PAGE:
Desmond Tutu, anti-apartheid leader who identified with Jews and criticized Israeli treatment of Palestinians, dies at 90
(JTA) – Desmond Tutu, the archbishop who closely identified with the historic suffering of the Jewish people in his strong advocacy against apartheid in South Africa, died Sunday at the age of 90.
Tutu, Cape Town’s first black archbishop, used his role as church leader to bring religion into the fight against apartheid, South Africa’s repressive system of racial segregation. Advocating for non-violence and, later, restorative justice, Tutu gained fame far beyond South Africa, winning a Nobel Peace Prize in 1984.
In the years leading up to and during negotiations to end apartheid in South Africa, Tutu often praised the many South African Jews who opposed the apartheid system and worked alongside the Black South Africans to move to a fair governance system. He has often invoked the Holocaust, comparing the struggles of Jews under Nazism to the struggles of black South Africans under apartheid.
Addressing a gathering of British Jews in 1987, he spoke of this shared experience of exclusion and persecution.
âYour people know what we are talking about, having suffered because you belonged to a particular racial group. You had to wear armbands. We don’t wear armbandsâ¦ they just have to look at us, âTutu said, according to a Jewish Telegraphic Agency dispatch from the event.
But Tutu’s identification with the Jewish people did not spare them from his criticism. While constantly defending Israel’s right to exist and calling on Arab nations to recognize Israel, including when addressing a Palestinian audience, Tutu frequently criticized Israel’s occupation of the West Bank and wondered how people who had survived the Holocaust could carry out the occupation of another people.
âArabs should recognize Israel, but a lot of things also need to change. I myself am sad that Israel, with the kind of history and traditions that its people have known, makes refugees of others. It’s totally incompatible with who she is as a people, âhe said in a 1984 speech at New York’s Jewish Theological Seminary.
Tutu also criticized Israel for continuing to work with South Africa on military issues despite apartheid.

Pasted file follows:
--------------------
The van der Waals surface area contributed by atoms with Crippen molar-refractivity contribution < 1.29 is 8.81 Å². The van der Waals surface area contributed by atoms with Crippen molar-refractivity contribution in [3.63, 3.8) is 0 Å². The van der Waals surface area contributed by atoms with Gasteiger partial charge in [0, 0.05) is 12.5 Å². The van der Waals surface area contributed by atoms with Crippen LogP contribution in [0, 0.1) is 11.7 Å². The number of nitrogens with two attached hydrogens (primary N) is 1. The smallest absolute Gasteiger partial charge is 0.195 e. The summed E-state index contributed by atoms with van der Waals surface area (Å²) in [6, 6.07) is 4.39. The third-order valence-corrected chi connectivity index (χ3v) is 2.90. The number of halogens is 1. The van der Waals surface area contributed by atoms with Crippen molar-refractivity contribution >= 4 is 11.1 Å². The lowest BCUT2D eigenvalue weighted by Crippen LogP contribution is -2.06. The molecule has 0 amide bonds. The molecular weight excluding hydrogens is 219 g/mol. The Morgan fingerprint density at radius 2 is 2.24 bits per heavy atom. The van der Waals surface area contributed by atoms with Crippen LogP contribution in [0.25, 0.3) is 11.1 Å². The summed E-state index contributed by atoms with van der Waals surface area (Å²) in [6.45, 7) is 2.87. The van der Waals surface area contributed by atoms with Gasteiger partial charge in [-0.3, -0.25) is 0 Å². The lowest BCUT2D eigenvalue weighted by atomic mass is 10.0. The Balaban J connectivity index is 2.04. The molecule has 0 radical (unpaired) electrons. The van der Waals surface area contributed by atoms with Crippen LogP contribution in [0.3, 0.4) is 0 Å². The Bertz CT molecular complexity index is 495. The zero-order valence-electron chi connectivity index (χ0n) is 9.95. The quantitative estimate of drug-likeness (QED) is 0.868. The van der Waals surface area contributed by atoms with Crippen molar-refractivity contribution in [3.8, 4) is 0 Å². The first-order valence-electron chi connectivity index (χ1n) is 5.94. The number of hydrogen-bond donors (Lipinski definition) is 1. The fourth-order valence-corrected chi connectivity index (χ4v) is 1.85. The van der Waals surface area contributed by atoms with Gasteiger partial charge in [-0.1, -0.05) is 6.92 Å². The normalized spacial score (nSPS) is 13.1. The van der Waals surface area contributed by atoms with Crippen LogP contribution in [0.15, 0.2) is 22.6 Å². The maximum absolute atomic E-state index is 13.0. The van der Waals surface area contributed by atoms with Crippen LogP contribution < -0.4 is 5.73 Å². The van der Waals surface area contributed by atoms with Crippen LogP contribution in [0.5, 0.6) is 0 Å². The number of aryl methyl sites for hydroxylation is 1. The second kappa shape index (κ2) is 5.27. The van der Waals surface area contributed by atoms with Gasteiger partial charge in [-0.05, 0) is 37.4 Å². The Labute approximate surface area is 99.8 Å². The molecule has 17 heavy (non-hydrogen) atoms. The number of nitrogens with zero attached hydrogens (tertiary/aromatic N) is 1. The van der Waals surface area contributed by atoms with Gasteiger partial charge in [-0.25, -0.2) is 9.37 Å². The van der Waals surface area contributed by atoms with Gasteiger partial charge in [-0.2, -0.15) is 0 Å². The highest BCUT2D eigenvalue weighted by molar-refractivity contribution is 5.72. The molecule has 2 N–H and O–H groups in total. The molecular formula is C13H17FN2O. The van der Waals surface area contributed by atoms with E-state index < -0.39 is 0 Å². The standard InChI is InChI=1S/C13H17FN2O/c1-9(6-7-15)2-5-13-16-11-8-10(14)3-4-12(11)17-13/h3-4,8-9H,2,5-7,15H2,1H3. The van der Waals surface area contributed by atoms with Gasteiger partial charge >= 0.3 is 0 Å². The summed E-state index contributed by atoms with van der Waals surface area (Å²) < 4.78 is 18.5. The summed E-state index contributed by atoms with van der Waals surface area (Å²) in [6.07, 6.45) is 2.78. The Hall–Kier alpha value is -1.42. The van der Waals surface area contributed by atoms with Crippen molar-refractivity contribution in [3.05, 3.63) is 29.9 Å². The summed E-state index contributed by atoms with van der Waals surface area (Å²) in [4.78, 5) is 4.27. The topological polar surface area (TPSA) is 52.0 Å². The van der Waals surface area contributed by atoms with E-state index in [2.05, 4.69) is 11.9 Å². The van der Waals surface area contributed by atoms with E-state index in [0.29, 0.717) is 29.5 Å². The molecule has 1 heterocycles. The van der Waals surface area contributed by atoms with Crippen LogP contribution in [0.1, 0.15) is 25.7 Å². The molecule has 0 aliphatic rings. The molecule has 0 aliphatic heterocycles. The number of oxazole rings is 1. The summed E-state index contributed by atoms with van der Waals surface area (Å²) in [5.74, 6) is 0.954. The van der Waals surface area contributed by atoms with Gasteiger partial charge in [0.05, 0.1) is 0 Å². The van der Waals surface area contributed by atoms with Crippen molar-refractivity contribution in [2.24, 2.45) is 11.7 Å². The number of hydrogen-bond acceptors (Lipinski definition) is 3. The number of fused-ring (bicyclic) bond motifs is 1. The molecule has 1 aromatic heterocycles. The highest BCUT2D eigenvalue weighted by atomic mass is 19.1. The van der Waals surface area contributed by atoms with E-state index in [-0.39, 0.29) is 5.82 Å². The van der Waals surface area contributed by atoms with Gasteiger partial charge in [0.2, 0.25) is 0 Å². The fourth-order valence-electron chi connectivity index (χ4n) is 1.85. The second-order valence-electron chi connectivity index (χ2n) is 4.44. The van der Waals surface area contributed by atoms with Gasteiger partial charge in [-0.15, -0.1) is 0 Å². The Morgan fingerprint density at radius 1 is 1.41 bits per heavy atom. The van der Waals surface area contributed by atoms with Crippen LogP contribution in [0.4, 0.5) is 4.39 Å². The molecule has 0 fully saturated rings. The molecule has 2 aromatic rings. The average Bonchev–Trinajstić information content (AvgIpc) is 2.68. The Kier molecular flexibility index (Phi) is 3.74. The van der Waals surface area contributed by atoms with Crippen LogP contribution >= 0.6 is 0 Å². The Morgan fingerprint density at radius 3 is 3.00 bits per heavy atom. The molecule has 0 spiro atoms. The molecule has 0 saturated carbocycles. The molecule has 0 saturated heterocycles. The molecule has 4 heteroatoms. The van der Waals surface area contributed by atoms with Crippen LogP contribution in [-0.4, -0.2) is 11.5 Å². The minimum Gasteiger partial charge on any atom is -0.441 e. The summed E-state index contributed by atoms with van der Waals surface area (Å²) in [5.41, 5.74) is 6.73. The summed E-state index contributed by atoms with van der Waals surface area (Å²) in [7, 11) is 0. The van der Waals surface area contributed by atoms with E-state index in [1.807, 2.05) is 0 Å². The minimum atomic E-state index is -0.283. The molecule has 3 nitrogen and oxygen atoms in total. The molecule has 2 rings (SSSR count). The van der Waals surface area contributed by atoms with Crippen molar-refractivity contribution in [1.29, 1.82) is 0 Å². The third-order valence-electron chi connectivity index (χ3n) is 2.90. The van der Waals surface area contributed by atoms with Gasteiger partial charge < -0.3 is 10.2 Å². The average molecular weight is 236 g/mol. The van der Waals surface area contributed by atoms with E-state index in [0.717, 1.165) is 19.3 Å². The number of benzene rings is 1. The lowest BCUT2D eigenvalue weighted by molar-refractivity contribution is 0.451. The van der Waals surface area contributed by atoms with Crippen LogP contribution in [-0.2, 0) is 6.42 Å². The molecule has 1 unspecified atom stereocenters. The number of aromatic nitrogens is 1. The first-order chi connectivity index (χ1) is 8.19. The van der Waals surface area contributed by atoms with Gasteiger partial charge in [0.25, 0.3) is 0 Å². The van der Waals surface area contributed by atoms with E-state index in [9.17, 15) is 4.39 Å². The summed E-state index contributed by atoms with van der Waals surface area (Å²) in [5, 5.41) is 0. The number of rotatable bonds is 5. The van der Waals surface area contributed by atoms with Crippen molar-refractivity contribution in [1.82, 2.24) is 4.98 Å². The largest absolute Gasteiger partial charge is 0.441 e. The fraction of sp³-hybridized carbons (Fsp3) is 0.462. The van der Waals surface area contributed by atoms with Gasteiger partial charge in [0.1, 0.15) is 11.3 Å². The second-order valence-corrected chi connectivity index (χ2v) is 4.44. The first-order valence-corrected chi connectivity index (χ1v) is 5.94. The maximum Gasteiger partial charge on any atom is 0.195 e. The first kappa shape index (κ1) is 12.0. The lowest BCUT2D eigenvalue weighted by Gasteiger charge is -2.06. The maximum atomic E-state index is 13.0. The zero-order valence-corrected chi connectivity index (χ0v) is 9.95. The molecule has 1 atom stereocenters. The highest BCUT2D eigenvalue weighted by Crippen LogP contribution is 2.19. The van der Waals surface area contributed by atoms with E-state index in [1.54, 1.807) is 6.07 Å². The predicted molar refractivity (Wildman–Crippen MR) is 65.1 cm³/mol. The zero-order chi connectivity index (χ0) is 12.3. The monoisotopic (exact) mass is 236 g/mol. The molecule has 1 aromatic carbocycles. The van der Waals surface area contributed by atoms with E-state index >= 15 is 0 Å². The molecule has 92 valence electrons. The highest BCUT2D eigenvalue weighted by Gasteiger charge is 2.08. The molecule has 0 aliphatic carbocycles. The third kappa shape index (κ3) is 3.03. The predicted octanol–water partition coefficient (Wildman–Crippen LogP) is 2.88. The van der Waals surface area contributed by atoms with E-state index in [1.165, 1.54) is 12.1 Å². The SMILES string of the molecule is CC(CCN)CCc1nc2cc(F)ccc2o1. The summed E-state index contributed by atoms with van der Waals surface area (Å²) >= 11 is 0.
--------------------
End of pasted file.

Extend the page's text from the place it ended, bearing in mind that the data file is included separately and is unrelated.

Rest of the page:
âThe integrity and existence of Israel must be guaranteed. But I can’t understand how a people with your history would have a state that would collaborate in military affairs with South Africa and conduct policies that are a mirror image of some of the things your people have suffered from, âhe said. he said in his 1987 address to British Jews.
These comparisons, along with remarks that some Jewish leaders characterized as anti-Semitic, have earned the Tutus criticism from some Jewish leaders. In his 1984 JTS speech, he responded to some of these criticisms while further fanning its flames with references to a “Jewish lobby.”
âI was immediately accused of being anti-Semitic,â Tutu said in his speech, referring to the reaction to an earlier speech. “I’m sad because I think it’s a sensitivity in this case that comes from arrogance – the arrogance of power because the Jews are a powerful lobby in this country and all kinds of people are looking for their support.”
During a visit to Israel and the West Bank in 1989, Tutu made the controversial suggestion during a visit to Yad Vashem, Israel’s Holocaust memorial, that the Nazis should be forgiven for their crimes against the people. Jewish. The suggestion reflected Tutu’s role as chairman of South Africa’s Truth and Reconciliation Commission, which aimed to bring the country into a new era by allowing those who participated in apartheid to atone for their sins. and let the victims of the system voice their grievances and, in some cases, receive reparations.
“We pray for those who have done it, forgive them and help each other forgive them, and help each other that we do not, in turn, make others suffer,” he said, according to a dispatch from the JTA at the time.
Jewish leaders criticized Tutu for his comments. âFor anyone in Jerusalem, in Yad Vashem, to speak of forgiveness would be, in my opinion, a disturbing lack of sensitivity towards the Jewish victims and their survivors. I hope that was not Bishop Tutu’s intention, âElie Wiesel said at the time.
(Earlier that year, Tutu had suggested that he and Wiesel could work together to mediate peace in the Middle East.)
Despite his comments, Tutu was frequently honored by Jewish organizations. In 1989, he was honored for his work against racial discrimination by the Stephen Wise Free Synagogue in New York. In 2003, the Cardozo Law School of Yeshiva University awarded him an award for promoting world peace.
In 2009, the same year then President Barack Obama awarded him the Presidential Medal of Freedom, Tutu was turned away from speaking at a university in Minnesota because of the remarks he had made. on the Jews and Israel.
Abraham Foxman, then national director of the Anti-Defamation League, urged the university not to cancel the invitation.
“Tutu was certainly an outspoken, at times very harsh critic of Israel and Israeli politics, and at times also used examples that may overstep the line,” Foxman told JTA at the time. But Tutu “is certainly not an anti-Semite and should not be so characterized and therefore refused a platform.”
In 2015, Tutu addressed an event organized by Israeli organizations Fighters for Peace and Parents’ Circle on the occasion of Israel’s Memorial Day for Israeli and Palestinian parents who have lost children to the conflict in a short speech video.
âIf change seems impossible, think about our experience in South Africa,â he said. âYou can do it in Palestine and Israel as well. “